A review of Finding Chess Jewels by Michael Krasenkow

Reviewed by P.P.O. Kane

Finding Chess Jewels
By Michael Krasenkow
Everyman Chess, 2014
ISBN: 9781781941546

Krasenkow’s introduction gives some thoughts and tips on how to analyse a position and calculate variations, both when solving puzzles and in an actual game, and this is followed by about 250 tactical exercises arranged in three sections. Most positions have the neutral instruction ‘White to Play’ or ‘Black to Play’ but very occasionally there is a more specific question for you to answer.

The first section, ‘Jewels’, is by far the easiest, though by no means easy: you’re looking for a surprising single blow against which there are a few lines of defence; the second, ‘Brooches’, is of a medium level of difficulty, the combinations being more elaborate; the final section, ‘Necklaces’, is the longest (92 positions) and also the most challenging, not to say mind-boggling at times. If I say that the solutions in this last section extend over about a hundred pages and that one position takes up four pages of detailed analysis, you’ll get a sense of their complexity.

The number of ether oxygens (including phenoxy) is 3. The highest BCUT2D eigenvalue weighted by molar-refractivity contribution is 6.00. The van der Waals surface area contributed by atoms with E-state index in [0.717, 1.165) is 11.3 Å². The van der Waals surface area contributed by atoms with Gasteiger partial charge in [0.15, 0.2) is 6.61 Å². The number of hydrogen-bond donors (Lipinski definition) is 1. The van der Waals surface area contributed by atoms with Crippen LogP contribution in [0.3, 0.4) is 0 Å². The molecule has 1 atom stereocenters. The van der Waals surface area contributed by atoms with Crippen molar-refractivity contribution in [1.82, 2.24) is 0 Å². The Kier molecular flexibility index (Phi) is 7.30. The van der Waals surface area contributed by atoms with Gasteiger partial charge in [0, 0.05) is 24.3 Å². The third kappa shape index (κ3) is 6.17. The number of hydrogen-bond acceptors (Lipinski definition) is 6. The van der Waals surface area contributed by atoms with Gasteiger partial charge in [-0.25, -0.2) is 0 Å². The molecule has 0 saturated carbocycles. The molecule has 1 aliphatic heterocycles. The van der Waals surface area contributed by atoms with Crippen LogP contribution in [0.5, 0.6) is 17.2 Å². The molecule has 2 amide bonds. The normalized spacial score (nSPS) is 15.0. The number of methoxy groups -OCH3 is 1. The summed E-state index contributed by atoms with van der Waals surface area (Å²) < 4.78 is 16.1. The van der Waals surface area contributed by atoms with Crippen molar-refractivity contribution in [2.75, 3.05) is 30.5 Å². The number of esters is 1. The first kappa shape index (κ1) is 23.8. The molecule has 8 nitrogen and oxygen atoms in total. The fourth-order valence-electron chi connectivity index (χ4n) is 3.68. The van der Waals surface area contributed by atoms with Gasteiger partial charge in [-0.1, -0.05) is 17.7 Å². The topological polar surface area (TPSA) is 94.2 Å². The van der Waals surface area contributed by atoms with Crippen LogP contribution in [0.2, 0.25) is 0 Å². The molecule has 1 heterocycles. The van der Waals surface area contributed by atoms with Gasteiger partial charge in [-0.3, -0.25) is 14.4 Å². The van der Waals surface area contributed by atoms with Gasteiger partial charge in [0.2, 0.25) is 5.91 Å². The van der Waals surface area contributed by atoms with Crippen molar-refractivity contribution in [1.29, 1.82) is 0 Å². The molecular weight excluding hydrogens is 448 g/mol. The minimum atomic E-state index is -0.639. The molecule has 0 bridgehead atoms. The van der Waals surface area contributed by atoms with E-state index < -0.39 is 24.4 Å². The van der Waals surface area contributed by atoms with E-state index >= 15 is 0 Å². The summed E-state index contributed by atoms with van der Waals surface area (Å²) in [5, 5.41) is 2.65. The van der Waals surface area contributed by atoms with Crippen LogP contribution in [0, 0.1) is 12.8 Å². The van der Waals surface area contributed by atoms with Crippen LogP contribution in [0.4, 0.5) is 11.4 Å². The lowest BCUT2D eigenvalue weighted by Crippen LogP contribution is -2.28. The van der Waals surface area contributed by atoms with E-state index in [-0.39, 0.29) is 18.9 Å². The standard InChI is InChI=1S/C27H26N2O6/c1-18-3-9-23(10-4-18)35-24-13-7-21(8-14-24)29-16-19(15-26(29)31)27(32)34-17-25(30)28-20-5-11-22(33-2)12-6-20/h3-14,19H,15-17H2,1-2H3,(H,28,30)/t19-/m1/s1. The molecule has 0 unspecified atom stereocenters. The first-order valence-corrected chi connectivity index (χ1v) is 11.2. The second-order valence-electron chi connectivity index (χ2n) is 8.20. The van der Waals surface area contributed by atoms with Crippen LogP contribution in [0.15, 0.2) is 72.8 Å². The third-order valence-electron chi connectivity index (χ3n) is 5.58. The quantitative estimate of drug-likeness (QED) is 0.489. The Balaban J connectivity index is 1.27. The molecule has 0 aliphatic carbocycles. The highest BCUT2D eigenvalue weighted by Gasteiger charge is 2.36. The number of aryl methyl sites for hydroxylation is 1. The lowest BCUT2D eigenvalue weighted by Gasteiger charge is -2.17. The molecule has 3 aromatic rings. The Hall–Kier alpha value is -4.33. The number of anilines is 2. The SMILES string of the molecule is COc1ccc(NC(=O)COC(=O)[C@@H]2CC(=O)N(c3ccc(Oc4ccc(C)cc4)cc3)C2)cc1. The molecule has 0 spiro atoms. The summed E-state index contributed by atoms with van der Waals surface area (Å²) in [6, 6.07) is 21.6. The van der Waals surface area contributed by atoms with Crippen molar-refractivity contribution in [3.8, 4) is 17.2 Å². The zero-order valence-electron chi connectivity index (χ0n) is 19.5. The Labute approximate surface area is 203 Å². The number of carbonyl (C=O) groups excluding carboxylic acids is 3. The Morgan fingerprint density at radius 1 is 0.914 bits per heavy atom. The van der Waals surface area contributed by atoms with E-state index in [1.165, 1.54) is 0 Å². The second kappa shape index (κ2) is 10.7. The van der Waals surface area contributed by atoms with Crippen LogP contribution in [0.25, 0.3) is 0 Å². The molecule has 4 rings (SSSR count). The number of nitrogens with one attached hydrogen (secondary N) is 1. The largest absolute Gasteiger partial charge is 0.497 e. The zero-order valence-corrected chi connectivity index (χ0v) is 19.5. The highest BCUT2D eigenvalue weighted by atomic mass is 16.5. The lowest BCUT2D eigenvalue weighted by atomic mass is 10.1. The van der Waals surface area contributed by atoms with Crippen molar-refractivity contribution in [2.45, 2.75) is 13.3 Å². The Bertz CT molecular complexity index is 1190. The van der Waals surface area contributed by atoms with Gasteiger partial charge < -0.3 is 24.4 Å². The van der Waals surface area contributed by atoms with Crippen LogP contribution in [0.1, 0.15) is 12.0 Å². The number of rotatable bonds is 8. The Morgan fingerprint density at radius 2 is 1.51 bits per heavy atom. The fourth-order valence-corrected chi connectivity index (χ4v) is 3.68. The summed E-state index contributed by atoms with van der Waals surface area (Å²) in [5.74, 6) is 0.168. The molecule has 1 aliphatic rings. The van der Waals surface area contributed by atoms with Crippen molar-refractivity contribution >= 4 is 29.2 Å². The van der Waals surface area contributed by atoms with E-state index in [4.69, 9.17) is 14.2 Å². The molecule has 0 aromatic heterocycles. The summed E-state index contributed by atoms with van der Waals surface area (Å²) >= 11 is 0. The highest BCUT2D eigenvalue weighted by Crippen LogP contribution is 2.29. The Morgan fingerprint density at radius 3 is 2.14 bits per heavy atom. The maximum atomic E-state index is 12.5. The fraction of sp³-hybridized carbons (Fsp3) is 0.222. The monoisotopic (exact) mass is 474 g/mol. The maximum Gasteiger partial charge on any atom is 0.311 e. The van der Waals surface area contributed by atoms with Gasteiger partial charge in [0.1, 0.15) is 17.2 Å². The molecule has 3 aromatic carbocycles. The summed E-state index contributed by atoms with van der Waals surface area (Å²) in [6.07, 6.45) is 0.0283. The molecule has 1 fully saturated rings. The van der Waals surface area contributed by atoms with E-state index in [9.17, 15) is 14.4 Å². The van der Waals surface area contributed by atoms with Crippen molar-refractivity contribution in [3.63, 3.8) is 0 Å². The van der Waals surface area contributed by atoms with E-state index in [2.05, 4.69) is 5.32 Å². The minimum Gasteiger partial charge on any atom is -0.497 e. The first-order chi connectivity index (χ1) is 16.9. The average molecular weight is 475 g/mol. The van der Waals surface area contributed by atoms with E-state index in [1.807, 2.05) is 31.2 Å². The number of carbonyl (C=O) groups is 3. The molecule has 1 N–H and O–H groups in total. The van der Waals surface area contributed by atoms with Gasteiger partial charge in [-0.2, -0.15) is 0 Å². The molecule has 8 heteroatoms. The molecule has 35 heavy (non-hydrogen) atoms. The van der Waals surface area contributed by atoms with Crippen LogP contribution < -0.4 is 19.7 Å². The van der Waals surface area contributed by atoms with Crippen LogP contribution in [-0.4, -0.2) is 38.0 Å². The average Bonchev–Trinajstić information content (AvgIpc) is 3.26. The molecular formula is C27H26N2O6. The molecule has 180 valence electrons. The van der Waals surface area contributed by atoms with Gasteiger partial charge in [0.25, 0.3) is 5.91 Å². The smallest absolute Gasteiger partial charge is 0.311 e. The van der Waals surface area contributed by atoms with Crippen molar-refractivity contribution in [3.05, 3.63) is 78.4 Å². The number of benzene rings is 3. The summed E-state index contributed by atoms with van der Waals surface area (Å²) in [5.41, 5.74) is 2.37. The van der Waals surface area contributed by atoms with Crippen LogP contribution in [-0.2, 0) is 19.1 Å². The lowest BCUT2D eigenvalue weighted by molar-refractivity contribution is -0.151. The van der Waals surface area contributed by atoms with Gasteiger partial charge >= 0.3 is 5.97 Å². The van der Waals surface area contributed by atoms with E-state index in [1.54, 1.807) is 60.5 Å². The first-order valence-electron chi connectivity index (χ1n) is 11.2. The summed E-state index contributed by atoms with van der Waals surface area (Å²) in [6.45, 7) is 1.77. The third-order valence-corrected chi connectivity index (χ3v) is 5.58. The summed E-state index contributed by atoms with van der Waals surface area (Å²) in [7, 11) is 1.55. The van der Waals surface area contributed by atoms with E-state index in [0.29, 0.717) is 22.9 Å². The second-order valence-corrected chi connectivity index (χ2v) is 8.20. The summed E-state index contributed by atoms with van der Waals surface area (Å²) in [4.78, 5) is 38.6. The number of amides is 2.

It has a straightforward, simple format (tactical puzzles followed by solutions), yet I found this to be a really engaging book, the most enjoyable I’ve ‘read’ (if that’s the right word for the kind of immersion it requires) for a long time. There is much beauty to be found in the combinations, most taken from Krasenkow’s own games, and his lucid annotations and rigorous analyses allow you to better appreciate it. It’s a useful as well as a beautiful book, since solving or attempting to solve these exercises will undoubtedly improve your combinational vision and powers of calculation.
Highly recommended.

About the reviewer: P.P.O. Kane lives and works in Manchester, England. He welcomes responses to his reviews and you can reach him at ludic@europe.com